12. Contributing

Thank you for thinking about contributing to RAUC! Some different backgrounds and use-cases are essential for making RAUC work well for all users.

The following should help you with submitting your changes, but don’t let these guidelines keep you from opening a pull request. If in doubt, we’d prefer to see the code earlier as a work-in-progress PR and help you with the submission process.

12.1. Workflow

  • Changes should be submitted via a GitHub pull request.

  • Try to limit each commit to a single conceptual change.

  • Add a signed-off-by line to your commits according to the Developer’s Certificate of Origin (see below).

  • Check that the tests still work before submitting the pull request. Also check the CI’s feedback on the pull request after submission.

  • When adding new features, please also add the corresponding documentation and test code.

  • If your change affects backward compatibility, describe the necessary changes in the commit message and update the examples where needed.

12.2. Code

  • Basically follow the Linux kernel coding style

12.3. Documentation

12.4. Check Scripts & Test Suite

To ensure we do not break existing behavior and detect potential bugs, RAUC runs a test suite consisting of several components. Some of them only run in CI, but most of them can be executed locally. When working on a new feature or fixing a bug, please make sure these tests succeed.

12.4.1. Code Style - uncrustify

To maintain a consistent code style, we use the uncrustify code beautifier that also runs in the CI loop.

To make sure your changes match the expected code style, run:


from the RAUC source code’s root directory. It will adapt style where necessary.

12.4.2. CLI Tests - pytest

For high-level tests of the RAUC command line interface we use pytest.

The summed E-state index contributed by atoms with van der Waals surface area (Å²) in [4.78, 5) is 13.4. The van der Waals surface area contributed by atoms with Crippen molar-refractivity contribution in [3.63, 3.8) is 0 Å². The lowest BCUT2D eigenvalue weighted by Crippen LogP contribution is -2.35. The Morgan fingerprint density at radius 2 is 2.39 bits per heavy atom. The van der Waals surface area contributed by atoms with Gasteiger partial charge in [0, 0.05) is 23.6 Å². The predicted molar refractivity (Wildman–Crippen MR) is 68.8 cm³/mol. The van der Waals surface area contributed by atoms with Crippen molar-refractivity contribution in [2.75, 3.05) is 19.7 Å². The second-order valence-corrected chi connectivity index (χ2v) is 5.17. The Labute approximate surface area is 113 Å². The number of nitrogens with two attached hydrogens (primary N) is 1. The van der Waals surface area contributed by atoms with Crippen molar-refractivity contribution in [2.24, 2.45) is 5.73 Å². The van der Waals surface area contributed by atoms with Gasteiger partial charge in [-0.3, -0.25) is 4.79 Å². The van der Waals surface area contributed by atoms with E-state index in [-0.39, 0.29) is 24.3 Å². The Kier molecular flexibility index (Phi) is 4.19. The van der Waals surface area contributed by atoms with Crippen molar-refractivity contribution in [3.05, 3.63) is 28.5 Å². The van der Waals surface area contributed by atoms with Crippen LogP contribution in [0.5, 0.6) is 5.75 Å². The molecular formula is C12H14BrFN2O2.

You can run these checks manually by executing:

pytest test/

from the RAUC source code’s root directory but they will also be triggered by the general test suite run (see below). If you add or change subcommands or arguments of the CLI tool, make sure these tests succeed and extend them if possible. When touching the test code, make sure to run the ‘ruff’ linter/formatter on the changed code:

ruff format test/
ruff check test/

As many of these tests need root permissions, we recommend running them using the qemu-test helper below.

12.4.3. glib Unit Tests - gtest

For testing the different C modules of RAUC’s source code, we use the glib Test Framework.

All tests reside in the test/ folder and are named according to the module they test (test/bundle.c contains tests for src/bundle.c).

The tests are built by default. To explicitly switch them on or off in meson, use -Dtest= option:

meson setup -Dtests=true build

You can run each compiled test individually:


To run all tests, run:

meson test -C build

This will also run the pytest CLI tests mentioned above.


Although some of the tests need to run as root, do NOT use ‘sudo’, but use our qemu-test helper instead!

12.4.4. QEMU Test Runner - qemu-test

As many of the unit tests require root privileges and thus could potentially damage your host system, we provide a QEMU-based test environment where one can safely run all checks in a virtual environment.

To run the entire test suite, type:


For optimal performance, run:

./qemu-test passthrough

which will pass through your host’s CPU features to the guest.

For interactive access to the test environment, use:

./qemu-test shell

12.5. Developer’s Certificate of Origin

RAUC uses the Developer’s Certificate of Origin 1.1 with the same process as used for the Linux kernel:

Developer’s Certificate of Origin 1.1

By making a contribution to this project, I certify that:

  1. The contribution was created in whole or in part by me and I have the right to submit it under the open source license indicated in the file; or

  2. The contribution is based upon previous work that, to the best of my knowledge, is covered under an appropriate open source license and I have the right under that license to submit that work with modifications, whether created in whole or in part by me, under the same open source license (unless I am permitted to submit under a different license), as indicated in the file; or

  3. The contribution was provided directly to me by some other person who certified (a), (b) or (c) and I have not modified it.

  4. I understand and agree that this project and the contribution are public and that a record of the contribution (including all personal information I submit with it, including my sign-off) is maintained indefinitely and may be redistributed consistent with this project or the open source license(s) involved.

Then you just add a line (using git commit -s) saying:

Signed-off-by: Random J Developer <random@developer.example.org>

using your real name (sorry, no pseudonyms or anonymous contributions).